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Sian Francis Cox
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Review: All is True

The year is 1613. The Globe Theatre, the embodiment of Shakespeare’s life work, has just burned to the ground, and the heartbroken writer has abandoned his work altogether, returning to his hometown of Stratford-upon-Avon. Just prio...

 
 
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Endgame: exploring the MCU’s post-9/11 trauma

Avengers: Endgame has fast become a part of history. With its monumental $1.3 billion opening weekend, the film was nothing short of a cultural event, solidifying the MCU in modern history. Yet in the hype it’s easy to fo...

 
 
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Review: Knock Down The House

Many people switch off when it comes to politics -- and rightly so. Politicians are typically disassociated with the working classes, and for many it’s either a case of fierce loyalty to the upheld order of things or disillusionment a...

 
 
 
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Review: Girls of the Sun

French director Eva Husson isn’t one to shy away from danger. Her previous film, Bang Gang (A Modern Love Story) pretty much says all you need to know about her head-on filmmaking style. While watching Girls of the Sun, the story of a...

 
 
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Review: Trip of Compassion

I feel incredibly fortunate to have been able to attend a select theatrical screening of the Israeli film Trip of Compassion, both from a psychological point of view and as a critic attempting to make objective sense of the deep humanitaria...

 
 
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A first-timer's guide to Agnes Varda: Faces Places

French cinema is an area of filmmaking I’m really enthused by, and since learning about it as a student, the sheer novelty of the New Wave has always remained an area of fascination. Like many before me, I have a lot of respect fo...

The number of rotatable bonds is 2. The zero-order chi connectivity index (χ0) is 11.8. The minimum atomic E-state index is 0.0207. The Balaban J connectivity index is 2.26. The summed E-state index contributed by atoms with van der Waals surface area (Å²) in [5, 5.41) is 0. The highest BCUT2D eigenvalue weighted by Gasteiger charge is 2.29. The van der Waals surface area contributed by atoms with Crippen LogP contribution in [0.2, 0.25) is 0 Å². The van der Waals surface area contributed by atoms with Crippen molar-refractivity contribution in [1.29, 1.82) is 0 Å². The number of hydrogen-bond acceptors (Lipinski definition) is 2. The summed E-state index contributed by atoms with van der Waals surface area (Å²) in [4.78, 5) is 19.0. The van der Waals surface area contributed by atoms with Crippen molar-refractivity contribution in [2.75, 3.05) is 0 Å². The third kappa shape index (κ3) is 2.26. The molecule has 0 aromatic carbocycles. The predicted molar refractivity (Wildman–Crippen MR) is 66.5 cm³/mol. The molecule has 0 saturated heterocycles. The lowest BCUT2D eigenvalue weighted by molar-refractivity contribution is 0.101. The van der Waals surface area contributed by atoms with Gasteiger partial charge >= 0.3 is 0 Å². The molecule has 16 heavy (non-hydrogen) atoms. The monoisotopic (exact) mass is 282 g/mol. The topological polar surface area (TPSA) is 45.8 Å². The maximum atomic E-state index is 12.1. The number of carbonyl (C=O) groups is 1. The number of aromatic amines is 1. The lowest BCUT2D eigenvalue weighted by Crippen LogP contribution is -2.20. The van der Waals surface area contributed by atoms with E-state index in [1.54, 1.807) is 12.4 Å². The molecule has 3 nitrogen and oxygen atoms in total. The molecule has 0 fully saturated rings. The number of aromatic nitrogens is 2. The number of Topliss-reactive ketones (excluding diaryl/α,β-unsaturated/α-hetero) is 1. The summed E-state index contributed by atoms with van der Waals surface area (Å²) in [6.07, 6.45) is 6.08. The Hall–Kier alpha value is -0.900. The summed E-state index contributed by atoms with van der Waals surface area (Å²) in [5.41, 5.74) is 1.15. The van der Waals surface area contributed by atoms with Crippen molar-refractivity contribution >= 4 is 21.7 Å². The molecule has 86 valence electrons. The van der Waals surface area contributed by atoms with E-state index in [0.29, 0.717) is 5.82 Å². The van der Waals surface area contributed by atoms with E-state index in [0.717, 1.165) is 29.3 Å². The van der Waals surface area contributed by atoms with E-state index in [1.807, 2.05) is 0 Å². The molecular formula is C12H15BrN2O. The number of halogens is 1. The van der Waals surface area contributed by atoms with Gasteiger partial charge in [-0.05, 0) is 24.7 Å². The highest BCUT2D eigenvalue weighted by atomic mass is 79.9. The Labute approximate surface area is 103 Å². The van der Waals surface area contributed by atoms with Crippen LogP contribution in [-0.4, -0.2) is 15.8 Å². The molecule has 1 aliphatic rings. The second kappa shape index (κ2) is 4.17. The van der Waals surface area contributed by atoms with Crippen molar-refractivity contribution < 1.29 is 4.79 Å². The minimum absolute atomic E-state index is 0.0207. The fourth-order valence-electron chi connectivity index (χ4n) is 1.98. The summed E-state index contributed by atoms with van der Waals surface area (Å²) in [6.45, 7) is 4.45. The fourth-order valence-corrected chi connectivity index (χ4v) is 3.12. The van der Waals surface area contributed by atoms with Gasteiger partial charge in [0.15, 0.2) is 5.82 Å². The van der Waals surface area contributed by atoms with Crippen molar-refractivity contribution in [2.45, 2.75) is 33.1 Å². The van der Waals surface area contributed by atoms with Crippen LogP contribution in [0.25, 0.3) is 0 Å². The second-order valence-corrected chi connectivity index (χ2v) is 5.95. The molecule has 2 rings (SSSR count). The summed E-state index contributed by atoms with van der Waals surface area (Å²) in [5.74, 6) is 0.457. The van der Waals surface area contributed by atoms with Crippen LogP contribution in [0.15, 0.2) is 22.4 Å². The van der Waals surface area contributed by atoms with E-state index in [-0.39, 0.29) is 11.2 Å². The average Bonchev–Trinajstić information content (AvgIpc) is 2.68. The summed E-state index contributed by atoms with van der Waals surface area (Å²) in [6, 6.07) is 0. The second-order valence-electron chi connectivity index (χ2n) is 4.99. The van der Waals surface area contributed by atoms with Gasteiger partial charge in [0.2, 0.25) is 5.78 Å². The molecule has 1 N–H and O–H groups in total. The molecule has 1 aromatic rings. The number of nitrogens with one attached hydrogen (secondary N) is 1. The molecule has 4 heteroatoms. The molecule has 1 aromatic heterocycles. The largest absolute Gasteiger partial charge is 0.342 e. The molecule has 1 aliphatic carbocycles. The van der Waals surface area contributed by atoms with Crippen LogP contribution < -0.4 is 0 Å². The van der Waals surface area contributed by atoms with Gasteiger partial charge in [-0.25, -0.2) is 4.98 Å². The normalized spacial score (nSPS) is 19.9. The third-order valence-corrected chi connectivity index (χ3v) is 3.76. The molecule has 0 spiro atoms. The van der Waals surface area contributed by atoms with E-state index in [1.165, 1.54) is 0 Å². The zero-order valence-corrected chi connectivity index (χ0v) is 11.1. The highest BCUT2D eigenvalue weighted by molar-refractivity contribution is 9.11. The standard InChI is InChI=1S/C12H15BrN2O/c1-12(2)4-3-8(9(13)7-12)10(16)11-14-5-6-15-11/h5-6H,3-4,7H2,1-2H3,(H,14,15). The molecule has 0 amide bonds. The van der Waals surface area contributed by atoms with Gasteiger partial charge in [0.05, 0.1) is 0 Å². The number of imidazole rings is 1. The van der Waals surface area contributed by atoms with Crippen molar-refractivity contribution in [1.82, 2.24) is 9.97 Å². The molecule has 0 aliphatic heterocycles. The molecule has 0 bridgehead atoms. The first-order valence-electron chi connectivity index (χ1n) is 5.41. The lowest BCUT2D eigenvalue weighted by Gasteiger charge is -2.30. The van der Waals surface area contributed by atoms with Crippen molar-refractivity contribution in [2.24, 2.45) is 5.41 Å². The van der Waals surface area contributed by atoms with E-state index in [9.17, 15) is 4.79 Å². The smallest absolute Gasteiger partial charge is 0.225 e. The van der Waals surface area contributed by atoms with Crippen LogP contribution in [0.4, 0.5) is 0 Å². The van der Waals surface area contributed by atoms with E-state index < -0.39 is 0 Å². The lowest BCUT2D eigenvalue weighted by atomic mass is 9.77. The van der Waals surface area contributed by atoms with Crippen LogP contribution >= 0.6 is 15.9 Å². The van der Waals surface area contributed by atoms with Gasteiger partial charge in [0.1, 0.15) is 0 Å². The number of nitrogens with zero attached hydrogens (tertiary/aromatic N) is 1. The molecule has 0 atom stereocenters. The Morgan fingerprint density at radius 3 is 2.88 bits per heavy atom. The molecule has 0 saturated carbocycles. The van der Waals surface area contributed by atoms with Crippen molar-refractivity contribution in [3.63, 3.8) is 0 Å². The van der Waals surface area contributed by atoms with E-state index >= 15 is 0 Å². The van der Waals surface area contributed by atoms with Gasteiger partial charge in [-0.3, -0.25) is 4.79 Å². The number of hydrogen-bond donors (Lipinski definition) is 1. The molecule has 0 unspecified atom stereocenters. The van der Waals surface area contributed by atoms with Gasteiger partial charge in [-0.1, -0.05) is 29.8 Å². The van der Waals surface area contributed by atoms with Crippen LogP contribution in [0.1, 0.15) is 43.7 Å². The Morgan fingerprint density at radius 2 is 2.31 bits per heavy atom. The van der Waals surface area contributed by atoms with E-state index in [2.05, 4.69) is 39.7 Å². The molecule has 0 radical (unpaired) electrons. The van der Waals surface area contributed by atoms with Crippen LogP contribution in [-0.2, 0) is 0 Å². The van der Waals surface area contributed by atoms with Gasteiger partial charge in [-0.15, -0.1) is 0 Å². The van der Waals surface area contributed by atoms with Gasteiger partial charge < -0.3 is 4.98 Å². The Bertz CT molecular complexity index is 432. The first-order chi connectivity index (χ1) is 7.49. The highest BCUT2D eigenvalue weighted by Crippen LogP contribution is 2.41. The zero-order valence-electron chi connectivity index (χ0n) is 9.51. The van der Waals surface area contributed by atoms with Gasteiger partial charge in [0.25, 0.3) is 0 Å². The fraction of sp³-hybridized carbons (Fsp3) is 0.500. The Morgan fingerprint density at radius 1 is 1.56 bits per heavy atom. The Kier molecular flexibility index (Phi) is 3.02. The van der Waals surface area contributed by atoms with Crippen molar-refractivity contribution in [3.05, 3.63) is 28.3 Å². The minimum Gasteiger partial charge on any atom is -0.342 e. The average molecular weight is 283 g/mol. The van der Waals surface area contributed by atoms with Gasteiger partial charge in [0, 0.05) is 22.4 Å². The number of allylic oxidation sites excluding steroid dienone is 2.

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SXSW Review: Show Me The Picture: The Jim Marshall Story

For whatever reason, this SXSW was my year of documentaries. Maybe it’s because I like the journalistic element of them, and maybe it’s because they’ve put on show histories, cultures and politics in a way that I’d n...

 
 
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SXSW Review: Strange Negotiations

Strange Negotiations was a deeply personal and heartfelt documentary, an essay film exploring one man’s crisis of faith. Named after the eponymous album released by Christian/pop crossover band Pedro and the Lion in 2011, it centres o...

 
 
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Our top 10 movies of SXSW 2019

It’s been a fantastic year for movies at SXSW. We’ve laughed, we’ve cried, we’ve eaten more queso than I care to see again in my lifetime, and, attending for the first time, I can’t adequately express how muc...

 
 
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SXSW Review: Olympic Dreams

Maybe it’s in the name, but this is a dream of a film. To see a film completely sold out at the end of a festival is rare, but owing to its unique, funny, tenderness, Olympic Dreams was something truly special. Filmed on location at t...

 
 
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SXSW Review: Bluebird

To anyone who’s a fan of country music, the Bluebird Cafe, Nashville, is the holy grail, a place of pilgrimage and wonder. People come from far and wide across the United States and beyond to visit this unassuming little hole in the...